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With Illness as Narrative, Ann Jurecic seeks to reclaim the validity of illness narratives from the still dominant ‘hermeneutics of suspicion’ in literary criticism and its allies. That widespread faction, when not ignoring illness narratives entirely, tends to dismiss them for their earnestness, naïveté, subjectivity and affectivity. Illness narratives are pragmatic and not theoretical. Like much life writing, they disregard the social, political and cultural powers that shape discourse, and therefore, they simply fall out of the jurisdiction of legitimate scholarly consideration. Or so the criticisms go. Jurecic does not wish to discount the established critical climate, but to expose its inadequacies, in particular, its neglect of our ordinary motives for writing and reading illness narratives. It is these motives that she thinks must be brought to bear in any serious critical treatment. She looks first at the history of personal accounts of illness, and then devotes separate chapters to risk narratives, narratives about pain, Susan Sontag's seismic shift from theory to fiction, the changes that have occurred in theory, and the prospects for reforming how illness narratives are read. Throughout, Jurecic supplies important lessons for readers of these texts, be they theorists, educators in the medical humanities, or the general public.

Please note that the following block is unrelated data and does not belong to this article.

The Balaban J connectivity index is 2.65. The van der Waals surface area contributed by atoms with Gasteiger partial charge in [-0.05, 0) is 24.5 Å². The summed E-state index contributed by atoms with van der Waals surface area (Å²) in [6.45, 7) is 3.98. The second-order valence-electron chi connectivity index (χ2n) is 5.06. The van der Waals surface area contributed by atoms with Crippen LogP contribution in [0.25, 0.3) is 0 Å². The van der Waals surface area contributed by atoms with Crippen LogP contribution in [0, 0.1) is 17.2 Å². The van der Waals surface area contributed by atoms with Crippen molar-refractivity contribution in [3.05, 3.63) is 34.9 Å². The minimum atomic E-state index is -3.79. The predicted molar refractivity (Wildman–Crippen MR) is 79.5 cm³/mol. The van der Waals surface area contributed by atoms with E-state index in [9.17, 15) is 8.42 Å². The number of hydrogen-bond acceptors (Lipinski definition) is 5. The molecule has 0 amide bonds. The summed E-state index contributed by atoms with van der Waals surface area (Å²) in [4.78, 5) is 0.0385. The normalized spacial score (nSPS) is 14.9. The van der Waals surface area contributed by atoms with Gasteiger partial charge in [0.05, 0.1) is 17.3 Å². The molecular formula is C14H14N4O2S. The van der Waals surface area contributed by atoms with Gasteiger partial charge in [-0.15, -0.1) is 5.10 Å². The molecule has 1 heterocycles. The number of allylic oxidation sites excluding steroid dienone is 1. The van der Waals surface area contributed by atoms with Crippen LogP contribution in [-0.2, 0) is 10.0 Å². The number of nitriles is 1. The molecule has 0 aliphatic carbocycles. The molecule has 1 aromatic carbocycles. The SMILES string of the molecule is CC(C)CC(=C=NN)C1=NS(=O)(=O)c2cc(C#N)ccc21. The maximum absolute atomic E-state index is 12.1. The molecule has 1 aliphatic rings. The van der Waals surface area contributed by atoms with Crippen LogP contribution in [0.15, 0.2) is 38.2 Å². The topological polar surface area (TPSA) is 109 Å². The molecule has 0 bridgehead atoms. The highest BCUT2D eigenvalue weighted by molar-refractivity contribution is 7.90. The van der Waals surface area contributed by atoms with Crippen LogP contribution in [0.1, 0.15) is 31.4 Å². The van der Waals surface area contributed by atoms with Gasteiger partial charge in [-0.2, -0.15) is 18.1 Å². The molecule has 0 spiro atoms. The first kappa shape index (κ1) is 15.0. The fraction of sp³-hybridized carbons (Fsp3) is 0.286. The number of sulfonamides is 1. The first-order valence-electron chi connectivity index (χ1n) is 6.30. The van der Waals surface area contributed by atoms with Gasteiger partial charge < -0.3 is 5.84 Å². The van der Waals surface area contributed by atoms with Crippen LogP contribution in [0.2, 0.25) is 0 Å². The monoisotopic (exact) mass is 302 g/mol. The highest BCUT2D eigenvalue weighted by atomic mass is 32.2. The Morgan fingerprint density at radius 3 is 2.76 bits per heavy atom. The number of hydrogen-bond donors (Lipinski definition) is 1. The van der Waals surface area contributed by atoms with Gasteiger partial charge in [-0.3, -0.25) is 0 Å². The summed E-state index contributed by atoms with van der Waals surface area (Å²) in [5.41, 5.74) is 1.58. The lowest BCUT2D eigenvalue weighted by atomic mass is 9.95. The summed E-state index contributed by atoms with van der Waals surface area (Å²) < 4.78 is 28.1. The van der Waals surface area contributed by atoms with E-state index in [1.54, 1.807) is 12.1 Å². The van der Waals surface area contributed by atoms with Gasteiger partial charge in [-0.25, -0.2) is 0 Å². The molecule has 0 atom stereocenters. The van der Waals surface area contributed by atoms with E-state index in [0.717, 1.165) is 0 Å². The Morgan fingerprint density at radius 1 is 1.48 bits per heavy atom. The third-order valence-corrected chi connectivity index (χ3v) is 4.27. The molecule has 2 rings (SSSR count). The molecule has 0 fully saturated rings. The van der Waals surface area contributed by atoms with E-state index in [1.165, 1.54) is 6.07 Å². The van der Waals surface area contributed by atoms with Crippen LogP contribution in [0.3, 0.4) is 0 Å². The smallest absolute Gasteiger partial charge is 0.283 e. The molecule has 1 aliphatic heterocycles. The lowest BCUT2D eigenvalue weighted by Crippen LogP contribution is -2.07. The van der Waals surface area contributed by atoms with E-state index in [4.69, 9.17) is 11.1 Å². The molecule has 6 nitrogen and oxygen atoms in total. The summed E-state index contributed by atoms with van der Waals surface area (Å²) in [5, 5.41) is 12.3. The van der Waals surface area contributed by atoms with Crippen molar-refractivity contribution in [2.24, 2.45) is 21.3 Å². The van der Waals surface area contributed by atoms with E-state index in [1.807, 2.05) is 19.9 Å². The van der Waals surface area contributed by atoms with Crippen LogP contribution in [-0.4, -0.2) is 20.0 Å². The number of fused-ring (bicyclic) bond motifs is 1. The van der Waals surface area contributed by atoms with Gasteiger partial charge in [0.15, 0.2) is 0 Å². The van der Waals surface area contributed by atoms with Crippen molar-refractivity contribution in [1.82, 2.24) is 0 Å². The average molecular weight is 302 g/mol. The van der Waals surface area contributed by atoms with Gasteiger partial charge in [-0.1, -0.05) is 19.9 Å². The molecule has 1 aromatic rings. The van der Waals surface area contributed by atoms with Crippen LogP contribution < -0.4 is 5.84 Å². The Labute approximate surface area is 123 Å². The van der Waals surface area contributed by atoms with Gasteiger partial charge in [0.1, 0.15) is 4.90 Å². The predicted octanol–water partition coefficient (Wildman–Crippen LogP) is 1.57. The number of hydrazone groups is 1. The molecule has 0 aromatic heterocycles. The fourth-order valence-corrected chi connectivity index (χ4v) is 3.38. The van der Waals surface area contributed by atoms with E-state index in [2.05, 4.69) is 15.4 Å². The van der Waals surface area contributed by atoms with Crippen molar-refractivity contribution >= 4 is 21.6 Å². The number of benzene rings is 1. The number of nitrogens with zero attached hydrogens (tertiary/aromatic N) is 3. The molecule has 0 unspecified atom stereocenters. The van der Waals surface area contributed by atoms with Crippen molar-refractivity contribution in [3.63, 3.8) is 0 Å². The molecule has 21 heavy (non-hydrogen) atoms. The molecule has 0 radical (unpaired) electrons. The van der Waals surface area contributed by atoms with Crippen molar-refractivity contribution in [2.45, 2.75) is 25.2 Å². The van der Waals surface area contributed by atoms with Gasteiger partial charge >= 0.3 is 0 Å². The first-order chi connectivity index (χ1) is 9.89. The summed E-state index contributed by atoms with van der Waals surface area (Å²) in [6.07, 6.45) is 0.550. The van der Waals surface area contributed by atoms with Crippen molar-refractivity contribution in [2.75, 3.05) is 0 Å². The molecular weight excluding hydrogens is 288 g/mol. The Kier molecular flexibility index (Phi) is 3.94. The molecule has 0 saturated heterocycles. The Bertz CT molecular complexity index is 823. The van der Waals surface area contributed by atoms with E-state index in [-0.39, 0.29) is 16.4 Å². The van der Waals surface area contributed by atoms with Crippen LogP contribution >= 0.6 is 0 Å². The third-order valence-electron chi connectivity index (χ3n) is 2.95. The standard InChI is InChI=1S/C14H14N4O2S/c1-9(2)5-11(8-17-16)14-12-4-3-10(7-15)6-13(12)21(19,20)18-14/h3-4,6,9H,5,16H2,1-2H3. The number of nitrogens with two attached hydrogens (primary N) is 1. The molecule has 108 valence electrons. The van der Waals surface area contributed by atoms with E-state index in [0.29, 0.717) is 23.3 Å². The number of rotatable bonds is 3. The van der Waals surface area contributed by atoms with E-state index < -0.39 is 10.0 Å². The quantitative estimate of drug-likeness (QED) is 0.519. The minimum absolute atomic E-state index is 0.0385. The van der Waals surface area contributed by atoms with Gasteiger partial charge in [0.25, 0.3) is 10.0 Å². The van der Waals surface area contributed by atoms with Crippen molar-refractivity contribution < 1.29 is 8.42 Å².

Many well-chosen examples of illness narratives illustrate her case, including novels, journalism, ethnography, memoirs (‘misery’ and otherwise), conventional tales of struggle and recovery, genre-busting experimental works, and the narratives of some who would normally be most comfortable on the theoretical side of any theoretical/pragmatic divide (eg, Foucault, Stephen Jay Gould, Sontag, Bruno Latour). Jurecic is exceptionally sensitive to the individual character of each of her chosen texts. She accepts that not all live up to the expectations of conventional narrative, while others exploit those conventions in such a fashion as to undermine their own insights. Her relation …
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